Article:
Eleven SAIPA members in Limpopo were recently awarded their Professional Accountant (SA) designation. The candidates hold the various positions such as Chief Financial Officer (CFO), acting CFO and Chief Director in several government sectors, including, but not limited to, the Department of Health, the Limpopo Department of Economic Development, the Department of Social Development, the Limpopo Tourism Agency, the Limpopo Safety and Security and the Limpopo Provincial Treasury. CLICK HERE to submit your press release to MyPR.co.za. . . .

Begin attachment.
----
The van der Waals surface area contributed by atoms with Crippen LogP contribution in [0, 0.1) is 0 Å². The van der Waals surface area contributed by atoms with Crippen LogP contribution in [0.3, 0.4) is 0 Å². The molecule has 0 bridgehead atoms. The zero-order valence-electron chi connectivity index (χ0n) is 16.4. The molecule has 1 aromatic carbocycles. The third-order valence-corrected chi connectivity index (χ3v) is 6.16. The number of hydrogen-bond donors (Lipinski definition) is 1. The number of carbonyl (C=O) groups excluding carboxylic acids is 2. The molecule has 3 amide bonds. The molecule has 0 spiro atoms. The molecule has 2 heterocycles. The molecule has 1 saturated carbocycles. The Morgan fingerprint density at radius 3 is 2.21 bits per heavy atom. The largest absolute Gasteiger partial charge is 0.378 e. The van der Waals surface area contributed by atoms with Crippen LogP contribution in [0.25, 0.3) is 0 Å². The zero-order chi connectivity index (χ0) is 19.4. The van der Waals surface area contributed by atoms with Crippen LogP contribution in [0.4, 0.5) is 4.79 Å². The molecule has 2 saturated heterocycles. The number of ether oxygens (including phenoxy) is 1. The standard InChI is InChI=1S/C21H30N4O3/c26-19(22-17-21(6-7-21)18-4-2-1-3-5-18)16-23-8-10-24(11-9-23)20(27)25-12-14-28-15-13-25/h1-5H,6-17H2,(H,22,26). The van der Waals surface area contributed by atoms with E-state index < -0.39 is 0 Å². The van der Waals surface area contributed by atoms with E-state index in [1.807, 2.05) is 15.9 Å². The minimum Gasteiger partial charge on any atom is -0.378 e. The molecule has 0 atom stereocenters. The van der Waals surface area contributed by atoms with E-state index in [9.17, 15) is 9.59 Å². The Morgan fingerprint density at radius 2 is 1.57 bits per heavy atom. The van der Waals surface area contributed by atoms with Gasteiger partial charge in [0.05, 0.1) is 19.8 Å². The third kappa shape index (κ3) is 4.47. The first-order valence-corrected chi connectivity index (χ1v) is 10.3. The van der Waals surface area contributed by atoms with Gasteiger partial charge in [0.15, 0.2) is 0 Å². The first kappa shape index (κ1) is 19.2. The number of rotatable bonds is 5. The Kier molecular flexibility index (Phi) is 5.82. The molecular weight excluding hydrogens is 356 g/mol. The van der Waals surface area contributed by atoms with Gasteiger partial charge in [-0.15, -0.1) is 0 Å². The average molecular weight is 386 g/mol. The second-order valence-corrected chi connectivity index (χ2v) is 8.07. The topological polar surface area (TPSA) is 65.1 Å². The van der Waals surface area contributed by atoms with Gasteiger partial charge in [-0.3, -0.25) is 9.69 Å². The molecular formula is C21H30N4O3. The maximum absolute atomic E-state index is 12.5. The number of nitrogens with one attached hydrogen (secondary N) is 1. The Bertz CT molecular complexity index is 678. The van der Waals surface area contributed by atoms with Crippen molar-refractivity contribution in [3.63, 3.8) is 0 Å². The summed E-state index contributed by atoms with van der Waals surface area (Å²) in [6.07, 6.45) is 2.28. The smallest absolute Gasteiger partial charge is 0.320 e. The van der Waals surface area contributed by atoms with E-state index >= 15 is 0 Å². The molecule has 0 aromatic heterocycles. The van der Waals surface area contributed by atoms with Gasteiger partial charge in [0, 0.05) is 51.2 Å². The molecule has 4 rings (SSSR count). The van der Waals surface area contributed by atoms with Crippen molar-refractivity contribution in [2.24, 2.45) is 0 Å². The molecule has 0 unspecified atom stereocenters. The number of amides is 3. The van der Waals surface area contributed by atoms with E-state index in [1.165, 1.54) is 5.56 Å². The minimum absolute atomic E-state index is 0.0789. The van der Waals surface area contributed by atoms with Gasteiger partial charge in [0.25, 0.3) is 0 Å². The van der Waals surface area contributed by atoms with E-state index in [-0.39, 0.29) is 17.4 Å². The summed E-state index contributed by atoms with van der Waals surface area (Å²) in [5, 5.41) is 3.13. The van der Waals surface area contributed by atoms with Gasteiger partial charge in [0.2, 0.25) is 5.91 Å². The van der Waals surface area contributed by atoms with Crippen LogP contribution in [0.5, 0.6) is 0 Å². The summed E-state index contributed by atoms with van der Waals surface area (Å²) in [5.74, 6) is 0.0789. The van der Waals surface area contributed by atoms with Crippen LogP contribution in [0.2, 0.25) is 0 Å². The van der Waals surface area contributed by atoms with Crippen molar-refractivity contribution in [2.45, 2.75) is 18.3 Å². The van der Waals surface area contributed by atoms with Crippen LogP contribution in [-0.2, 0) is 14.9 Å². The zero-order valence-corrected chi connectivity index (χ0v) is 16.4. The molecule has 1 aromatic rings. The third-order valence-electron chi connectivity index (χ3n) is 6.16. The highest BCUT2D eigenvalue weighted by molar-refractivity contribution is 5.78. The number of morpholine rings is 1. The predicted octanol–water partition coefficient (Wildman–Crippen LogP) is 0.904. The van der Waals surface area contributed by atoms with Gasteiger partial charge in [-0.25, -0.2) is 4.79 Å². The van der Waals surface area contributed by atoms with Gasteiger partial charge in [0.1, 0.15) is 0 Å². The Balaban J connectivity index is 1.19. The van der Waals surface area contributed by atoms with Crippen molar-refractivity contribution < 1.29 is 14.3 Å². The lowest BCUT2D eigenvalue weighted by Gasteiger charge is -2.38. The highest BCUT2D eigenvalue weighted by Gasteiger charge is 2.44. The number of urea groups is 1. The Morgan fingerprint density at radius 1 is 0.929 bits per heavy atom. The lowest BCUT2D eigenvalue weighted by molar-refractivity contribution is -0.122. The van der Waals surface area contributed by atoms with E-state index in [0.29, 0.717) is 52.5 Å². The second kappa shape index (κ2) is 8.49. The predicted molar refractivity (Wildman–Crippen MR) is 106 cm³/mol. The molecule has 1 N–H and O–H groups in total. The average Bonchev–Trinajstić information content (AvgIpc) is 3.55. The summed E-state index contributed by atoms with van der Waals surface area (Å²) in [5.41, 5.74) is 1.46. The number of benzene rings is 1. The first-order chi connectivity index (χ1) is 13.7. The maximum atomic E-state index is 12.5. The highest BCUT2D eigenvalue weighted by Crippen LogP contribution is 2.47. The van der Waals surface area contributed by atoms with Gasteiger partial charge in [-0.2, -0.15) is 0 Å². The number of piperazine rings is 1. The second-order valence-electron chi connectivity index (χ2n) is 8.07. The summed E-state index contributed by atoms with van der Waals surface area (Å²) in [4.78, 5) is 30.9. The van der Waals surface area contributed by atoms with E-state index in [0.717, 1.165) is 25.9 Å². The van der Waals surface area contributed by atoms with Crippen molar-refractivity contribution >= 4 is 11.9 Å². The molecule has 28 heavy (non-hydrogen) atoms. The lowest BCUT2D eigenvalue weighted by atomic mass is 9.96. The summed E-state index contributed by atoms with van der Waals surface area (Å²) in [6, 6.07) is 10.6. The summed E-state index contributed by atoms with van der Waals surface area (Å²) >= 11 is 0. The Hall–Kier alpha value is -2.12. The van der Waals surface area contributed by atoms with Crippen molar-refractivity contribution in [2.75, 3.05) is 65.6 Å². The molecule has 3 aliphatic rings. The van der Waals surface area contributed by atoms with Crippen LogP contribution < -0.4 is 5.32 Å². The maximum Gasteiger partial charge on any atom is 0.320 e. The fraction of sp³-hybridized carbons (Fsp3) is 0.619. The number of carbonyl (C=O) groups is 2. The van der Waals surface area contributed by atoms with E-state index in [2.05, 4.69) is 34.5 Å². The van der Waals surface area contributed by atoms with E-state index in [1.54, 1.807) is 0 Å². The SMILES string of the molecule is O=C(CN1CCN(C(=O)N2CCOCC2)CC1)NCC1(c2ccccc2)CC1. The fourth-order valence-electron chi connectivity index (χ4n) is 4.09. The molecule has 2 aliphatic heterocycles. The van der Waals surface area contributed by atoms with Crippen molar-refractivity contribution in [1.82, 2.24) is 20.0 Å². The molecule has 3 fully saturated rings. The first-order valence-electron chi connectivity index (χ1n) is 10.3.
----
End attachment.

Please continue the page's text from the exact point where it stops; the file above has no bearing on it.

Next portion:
The growth of a country, and an organisation, not only hinges on strategic goals and long-term vision, but on the youth that will one day populate its halls. The South African Institute of Professional Accountants (SAIPA) recognises the importance of investing in the next generation of accountants and has launched a new student membership platform to support students as they move through university and into careers as professional accountants. To ensure growth and sustainability, it is important to think about the future pipeline and engage with up and coming accountants while they are still at university. Our student membership has been designed to introduce students to the profession so they can grow to understand the landscape, be exposed to what happens in the profession and, most importantly, not have to wait until they qualify to experience the benefits of belonging to a professional body. SAIPA’s student membership has been structured with student needs and limitations in mind. As many are not earning their own income or salary, the fee has been made extremely accessible at only R100 per year. It allows them a full range of membership benefits alongside additional value-added partnerships which have been included specifically for the student market. It is a significant difference in price from the full membership fee paid by a qualified Professional Accountant (SA) which is R5,000 per annum, while still adding immense value to their personal and professional development. The right exposure Students taking advantage of the SAIPA student membership will be exposed to accounting firms that are looking for trainees, giving them opportunities for networking that would have been previously unavailable to them. Many professional members are accountants in practice and often look for article clerks or trainees to do articles, providing students with a chance to flex their skills and grow their portfolios. To become a Professional Accountant (SA), . . .